This article focuses on the debate over Crimea's accession. The content analysis relies on data collected during the first and most turbulent year of Crimea's incorporation, which started with the decision to conduct a referendum on the Crimean status and then to declare Crimea's independence in March 2014. The sample consists of 50 entries published on LiveJournal, both posts and commentaries. We have discovered and problematized severe disagreements in bloggers' worldview that give rise to the antinomies of bloggers' linguistic consciousness. By this, we mean the use of words with opposite connotations relating to the same event within the same blog and an inconsistency between bloggers' perception of the event and the affective meanings of lexical items attached to it. Our main point is that Crimea's accession prompts bloggers to reduce this dissonance by “rolling up the semantic rainbow,” that is, by destroying meanings with rigid binary semantic opposition, which thereby further exacerbates deep-rooted divisions within Russian society where patriots and liberals increasingly keep apart.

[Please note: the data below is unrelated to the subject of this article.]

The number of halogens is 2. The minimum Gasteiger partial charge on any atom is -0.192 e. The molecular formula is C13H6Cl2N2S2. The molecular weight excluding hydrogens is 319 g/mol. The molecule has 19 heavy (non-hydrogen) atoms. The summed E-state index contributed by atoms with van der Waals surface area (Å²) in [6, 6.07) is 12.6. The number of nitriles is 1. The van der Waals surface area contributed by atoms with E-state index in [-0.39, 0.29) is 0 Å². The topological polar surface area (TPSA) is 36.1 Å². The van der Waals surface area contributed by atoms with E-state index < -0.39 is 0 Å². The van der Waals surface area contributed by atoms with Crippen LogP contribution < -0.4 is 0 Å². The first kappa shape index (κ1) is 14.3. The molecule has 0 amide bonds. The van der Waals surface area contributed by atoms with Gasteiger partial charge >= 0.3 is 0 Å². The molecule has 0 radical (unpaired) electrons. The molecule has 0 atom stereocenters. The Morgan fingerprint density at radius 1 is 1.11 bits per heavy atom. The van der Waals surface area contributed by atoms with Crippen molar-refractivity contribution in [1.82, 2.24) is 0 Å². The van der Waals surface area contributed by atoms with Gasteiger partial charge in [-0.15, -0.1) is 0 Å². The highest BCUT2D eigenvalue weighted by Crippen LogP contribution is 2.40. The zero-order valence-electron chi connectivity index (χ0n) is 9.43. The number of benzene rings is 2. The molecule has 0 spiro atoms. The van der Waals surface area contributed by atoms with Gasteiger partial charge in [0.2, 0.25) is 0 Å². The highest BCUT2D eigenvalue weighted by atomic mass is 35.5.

Social Antinomies of Linguistic Consciousness: Russian Blogosphere Debates Crimea's Incorporation
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Elena Kravchenko, Tatiana Valiulina; Social Antinomies of Linguistic Consciousness: Russian Blogosphere Debates Crimea's Incorporation. Communist and Post-Communist Studies 1 September 2020; 53 (3): 157–171. doi: https://doi.org/10.1525/cpcs.2020.53.3.157
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